We all maintain this balancing act between the cool things we want, the money we can spend, and our free time. When the pièce de résistance is a couple of orders of magnitude out of our budget, the only question is, “Do I want to spend the time to build my own?” [Nick Charlton] clearly answered “Yes,” and documented the process for his Nautilus speakers. The speaker design was inspired by Bowers & Wilkins and revised from a previous Thingiverse model which is credited.
The sound or acoustic modeling is not what we want to focus on since the original looks like something out of a sci-fi parody. We want to talk about the smart finishing touches that transform a couple of 3D printed shells into enviable centerpieces. The first, and most apparent is the surface. 3D prints from consumer FDM printers are prone to layer lines, and that aesthetic has ceased to be trendy. Textured paint will cover them nicely and requires minimal elbow grease. Besides sand and shells go together naturally. At first glance, the tripod legs holding these speakers seemed like a classy purchase from an upscale furniture store, but they are, in fact, stained wood and ground-down bolts. Nicely done.
The moral is to work smarter, take pictures, then drop us a line.
The title of this post says it all: GoTTY is a program that lets you share Linux terminal applications into a web browser. It is a simple web server written in Go that runs a non-GUI program and can push it out a socket in such a way that a browser can display it and, optionally, let the user interact with it.
With the emphasis on security these days, that ought to alarm you. After all, why would you want a shell running in a browser? Hang on, though. While that is possible — and not always undesirable — the real value to this technique is to run a specific command line program in a browser window. Here’s a use case: You want users to remotely monitor a system using
htop, if you are fancy). But you don’t want users logging into the system nor do you want to require them to have
ssh clients. You don’t want to install monitoring tools, just use what you already have.
If you could get the output from top to show up in a browser window — even if the users had no ability to input — that would be an easy solution. Granted, you could just run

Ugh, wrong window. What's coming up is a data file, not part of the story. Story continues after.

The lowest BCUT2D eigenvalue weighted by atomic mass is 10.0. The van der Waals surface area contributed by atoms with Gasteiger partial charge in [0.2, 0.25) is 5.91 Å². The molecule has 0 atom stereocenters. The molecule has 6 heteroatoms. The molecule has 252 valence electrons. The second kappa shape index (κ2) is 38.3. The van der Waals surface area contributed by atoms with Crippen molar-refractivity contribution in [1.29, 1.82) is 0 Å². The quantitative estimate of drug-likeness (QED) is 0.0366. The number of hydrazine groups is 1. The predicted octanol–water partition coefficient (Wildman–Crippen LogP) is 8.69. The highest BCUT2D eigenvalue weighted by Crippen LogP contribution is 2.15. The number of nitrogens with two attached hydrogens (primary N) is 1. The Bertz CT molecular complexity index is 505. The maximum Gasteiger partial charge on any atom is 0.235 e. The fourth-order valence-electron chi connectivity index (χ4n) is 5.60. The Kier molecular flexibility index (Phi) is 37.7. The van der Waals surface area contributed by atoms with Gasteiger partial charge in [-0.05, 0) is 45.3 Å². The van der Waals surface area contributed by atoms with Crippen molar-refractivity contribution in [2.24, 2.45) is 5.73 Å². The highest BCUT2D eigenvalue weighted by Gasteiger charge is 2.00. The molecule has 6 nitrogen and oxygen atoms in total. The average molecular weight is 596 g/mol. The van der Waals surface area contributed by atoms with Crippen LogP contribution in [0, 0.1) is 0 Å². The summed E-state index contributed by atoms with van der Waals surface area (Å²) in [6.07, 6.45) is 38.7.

top in batch mode, collect the output, and write it somewhere that a web server could find it. Assuming you have a web server installed, of course. But then what if you did want some other features like taking command line options or having the option for (hopefully) authenticated users to interact with the software? Now that would be more complicated. With GoTTY, it is easy.
Continue reading “Linux Fu: Share Terminal in Browser”
When using an Arduino, at least once you’ve made it past blinking LEDs, you might start making use of the serial connection to send and receive information from the microcontroller. Communicating with the board while it’s interacting with its environment is a crucial way to get information in real-time. Usually, that’s as far as it goes, but [Pieter] wanted to take it a step farther than that with his command line interpreter (CLI) for the Arduino.
The CLI allows the user to run Unix-like commands directly on the Arduino. This means control of GPIO and the rest of the features of the microcontroller via command line. The CLI communicates between the microcontroller and the ANSI/VT100 terminal emulator of your choosing on your computer, enabling a wealth of new methods of interacting with an Arduino.
The CLI requires a hex file to be loaded onto the Arduino that you can find at a separate site, also maintained by [Pieter]. Once that’s running, you can get all of that sweet command line goodness out of your Arduino. [Pieter] also has some examples on his project page, as well as the complete how-to to get this all set up and running. There’s a lot going on in the command line world, in Linux as well as windows. So there’s plenty to explore there as well.
It’s that time of year again in the United States, and the skies will soon be alight with pyrotechnic displays, both professional and amateur. Amazing fireworks are freely available, sometimes legally, sometimes not. For the enthusiasts that put on homebrew displays, though, the choice between watching your handiwork or paying attention to what you’re doing while running the show is a tough one. This Raspberry Pi fireworks show controller aims to fix that problem.